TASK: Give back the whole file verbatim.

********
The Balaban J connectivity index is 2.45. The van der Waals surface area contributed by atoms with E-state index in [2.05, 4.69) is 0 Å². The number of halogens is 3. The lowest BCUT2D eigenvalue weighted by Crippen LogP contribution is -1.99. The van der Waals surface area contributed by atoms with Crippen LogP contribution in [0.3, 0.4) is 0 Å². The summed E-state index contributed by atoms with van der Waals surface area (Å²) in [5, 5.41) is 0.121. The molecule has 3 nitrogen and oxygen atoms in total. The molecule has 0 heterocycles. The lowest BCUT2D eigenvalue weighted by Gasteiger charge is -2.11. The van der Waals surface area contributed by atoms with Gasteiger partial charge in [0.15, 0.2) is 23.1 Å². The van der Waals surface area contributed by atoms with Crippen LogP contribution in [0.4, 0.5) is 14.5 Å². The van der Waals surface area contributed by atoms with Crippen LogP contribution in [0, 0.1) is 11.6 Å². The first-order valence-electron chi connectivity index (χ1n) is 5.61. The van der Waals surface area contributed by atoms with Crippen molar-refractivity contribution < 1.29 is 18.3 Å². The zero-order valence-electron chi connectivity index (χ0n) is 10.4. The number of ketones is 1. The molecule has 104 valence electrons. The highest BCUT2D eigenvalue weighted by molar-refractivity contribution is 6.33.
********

The Balaban J connectivity index is 2.45. The van der Waals surface area contributed by atoms with E-state index in [2.05, 4.69) is 0 Å². The number of halogens is 3. The lowest BCUT2D eigenvalue weighted by Crippen LogP contribution is -1.99. The van der Waals surface area contributed by atoms with Crippen LogP contribution in [0.3, 0.4) is 0 Å². The summed E-state index contributed by atoms with van der Waals surface area (Å²) in [5, 5.41) is 0.121. The molecule has 3 nitrogen and oxygen atoms in total. The molecule has 0 heterocycles. The lowest BCUT2D eigenvalue weighted by Gasteiger charge is -2.11. The van der Waals surface area contributed by atoms with Gasteiger partial charge in [0.15, 0.2) is 23.1 Å². The van der Waals surface area contributed by atoms with Crippen LogP contribution in [0.4, 0.5) is 14.5 Å². The van der Waals surface area contributed by atoms with Crippen LogP contribution in [0, 0.1) is 11.6 Å². The first-order valence-electron chi connectivity index (χ1n) is 5.61. The van der Waals surface area contributed by atoms with Crippen molar-refractivity contribution < 1.29 is 18.3 Å². The zero-order valence-electron chi connectivity index (χ0n) is 10.4. The number of ketones is 1. The molecule has 104 valence electrons. The highest BCUT2D eigenvalue weighted by molar-refractivity contribution is 6.33.